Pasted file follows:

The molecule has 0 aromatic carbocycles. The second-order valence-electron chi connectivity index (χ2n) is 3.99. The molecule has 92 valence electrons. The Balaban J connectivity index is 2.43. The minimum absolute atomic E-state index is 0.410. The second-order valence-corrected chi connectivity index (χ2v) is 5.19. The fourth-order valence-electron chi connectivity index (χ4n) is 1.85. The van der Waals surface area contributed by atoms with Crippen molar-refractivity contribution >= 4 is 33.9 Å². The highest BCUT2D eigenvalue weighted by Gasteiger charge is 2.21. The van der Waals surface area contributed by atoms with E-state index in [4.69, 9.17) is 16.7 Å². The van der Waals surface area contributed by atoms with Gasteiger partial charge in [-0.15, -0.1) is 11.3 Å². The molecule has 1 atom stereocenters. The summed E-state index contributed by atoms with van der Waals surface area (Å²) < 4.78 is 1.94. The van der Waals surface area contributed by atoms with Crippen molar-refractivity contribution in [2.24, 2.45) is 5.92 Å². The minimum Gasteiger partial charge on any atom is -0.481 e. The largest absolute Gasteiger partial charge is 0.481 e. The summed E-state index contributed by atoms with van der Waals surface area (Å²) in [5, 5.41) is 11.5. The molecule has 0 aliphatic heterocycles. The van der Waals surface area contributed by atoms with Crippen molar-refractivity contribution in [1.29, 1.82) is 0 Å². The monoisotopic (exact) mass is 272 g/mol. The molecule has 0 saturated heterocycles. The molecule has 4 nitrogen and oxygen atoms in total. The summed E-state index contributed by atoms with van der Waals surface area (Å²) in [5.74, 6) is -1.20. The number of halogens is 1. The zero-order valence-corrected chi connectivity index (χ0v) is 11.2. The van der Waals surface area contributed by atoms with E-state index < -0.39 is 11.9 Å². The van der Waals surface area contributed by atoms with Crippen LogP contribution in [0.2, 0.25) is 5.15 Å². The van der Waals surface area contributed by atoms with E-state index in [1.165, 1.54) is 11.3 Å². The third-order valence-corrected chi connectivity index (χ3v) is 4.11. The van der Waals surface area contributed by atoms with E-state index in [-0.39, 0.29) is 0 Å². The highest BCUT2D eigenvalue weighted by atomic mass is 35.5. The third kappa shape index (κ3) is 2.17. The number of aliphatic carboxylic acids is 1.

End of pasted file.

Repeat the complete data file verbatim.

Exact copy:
The molecule has 0 aromatic carbocycles. The second-order valence-electron chi connectivity index (χ2n) is 3.99. The molecule has 92 valence electrons. The Balaban J connectivity index is 2.43. The minimum absolute atomic E-state index is 0.410. The second-order valence-corrected chi connectivity index (χ2v) is 5.19. The fourth-order valence-electron chi connectivity index (χ4n) is 1.85. The van der Waals surface area contributed by atoms with Crippen molar-refractivity contribution >= 4 is 33.9 Å². The highest BCUT2D eigenvalue weighted by Gasteiger charge is 2.21. The van der Waals surface area contributed by atoms with E-state index in [4.69, 9.17) is 16.7 Å². The van der Waals surface area contributed by atoms with Gasteiger partial charge in [-0.15, -0.1) is 11.3 Å². The molecule has 1 atom stereocenters. The summed E-state index contributed by atoms with van der Waals surface area (Å²) < 4.78 is 1.94. The van der Waals surface area contributed by atoms with Crippen molar-refractivity contribution in [2.24, 2.45) is 5.92 Å². The minimum Gasteiger partial charge on any atom is -0.481 e. The largest absolute Gasteiger partial charge is 0.481 e. The summed E-state index contributed by atoms with van der Waals surface area (Å²) in [5, 5.41) is 11.5. The molecule has 0 aliphatic heterocycles. The van der Waals surface area contributed by atoms with Crippen molar-refractivity contribution in [1.29, 1.82) is 0 Å². The monoisotopic (exact) mass is 272 g/mol. The molecule has 0 saturated heterocycles. The molecule has 4 nitrogen and oxygen atoms in total. The summed E-state index contributed by atoms with van der Waals surface area (Å²) in [5.74, 6) is -1.20. The number of halogens is 1. The zero-order valence-corrected chi connectivity index (χ0v) is 11.2. The van der Waals surface area contributed by atoms with E-state index < -0.39 is 11.9 Å². The van der Waals surface area contributed by atoms with Crippen LogP contribution in [0.2, 0.25) is 5.15 Å². The van der Waals surface area contributed by atoms with E-state index in [1.165, 1.54) is 11.3 Å². The third-order valence-corrected chi connectivity index (χ3v) is 4.11. The van der Waals surface area contributed by atoms with E-state index in [-0.39, 0.29) is 0 Å². The highest BCUT2D eigenvalue weighted by atomic mass is 35.5. The third kappa shape index (κ3) is 2.17. The number of aliphatic carboxylic acids is 1.